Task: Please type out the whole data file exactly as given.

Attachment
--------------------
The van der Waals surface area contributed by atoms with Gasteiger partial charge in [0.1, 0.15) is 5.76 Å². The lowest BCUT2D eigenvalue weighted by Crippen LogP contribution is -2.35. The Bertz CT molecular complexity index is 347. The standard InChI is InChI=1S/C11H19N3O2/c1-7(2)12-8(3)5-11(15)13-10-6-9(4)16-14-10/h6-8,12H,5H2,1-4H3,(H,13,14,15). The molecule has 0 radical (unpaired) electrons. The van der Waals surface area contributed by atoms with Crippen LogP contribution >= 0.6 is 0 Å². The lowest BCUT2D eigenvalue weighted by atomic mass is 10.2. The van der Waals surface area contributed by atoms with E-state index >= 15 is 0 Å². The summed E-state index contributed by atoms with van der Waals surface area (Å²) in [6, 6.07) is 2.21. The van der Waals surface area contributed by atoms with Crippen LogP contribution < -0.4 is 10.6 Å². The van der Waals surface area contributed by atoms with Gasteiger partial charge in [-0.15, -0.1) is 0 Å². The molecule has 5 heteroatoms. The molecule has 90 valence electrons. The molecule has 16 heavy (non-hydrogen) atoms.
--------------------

The van der Waals surface area contributed by atoms with Gasteiger partial charge in [0.1, 0.15) is 5.76 Å². The lowest BCUT2D eigenvalue weighted by Crippen LogP contribution is -2.35. The Bertz CT molecular complexity index is 347. The standard InChI is InChI=1S/C11H19N3O2/c1-7(2)12-8(3)5-11(15)13-10-6-9(4)16-14-10/h6-8,12H,5H2,1-4H3,(H,13,14,15). The molecule has 0 radical (unpaired) electrons. The van der Waals surface area contributed by atoms with Crippen LogP contribution >= 0.6 is 0 Å². The lowest BCUT2D eigenvalue weighted by atomic mass is 10.2. The van der Waals surface area contributed by atoms with E-state index >= 15 is 0 Å². The summed E-state index contributed by atoms with van der Waals surface area (Å²) in [6, 6.07) is 2.21. The van der Waals surface area contributed by atoms with Crippen LogP contribution < -0.4 is 10.6 Å². The van der Waals surface area contributed by atoms with Gasteiger partial charge in [-0.15, -0.1) is 0 Å². The molecule has 5 heteroatoms. The molecule has 90 valence electrons. The molecule has 16 heavy (non-hydrogen) atoms.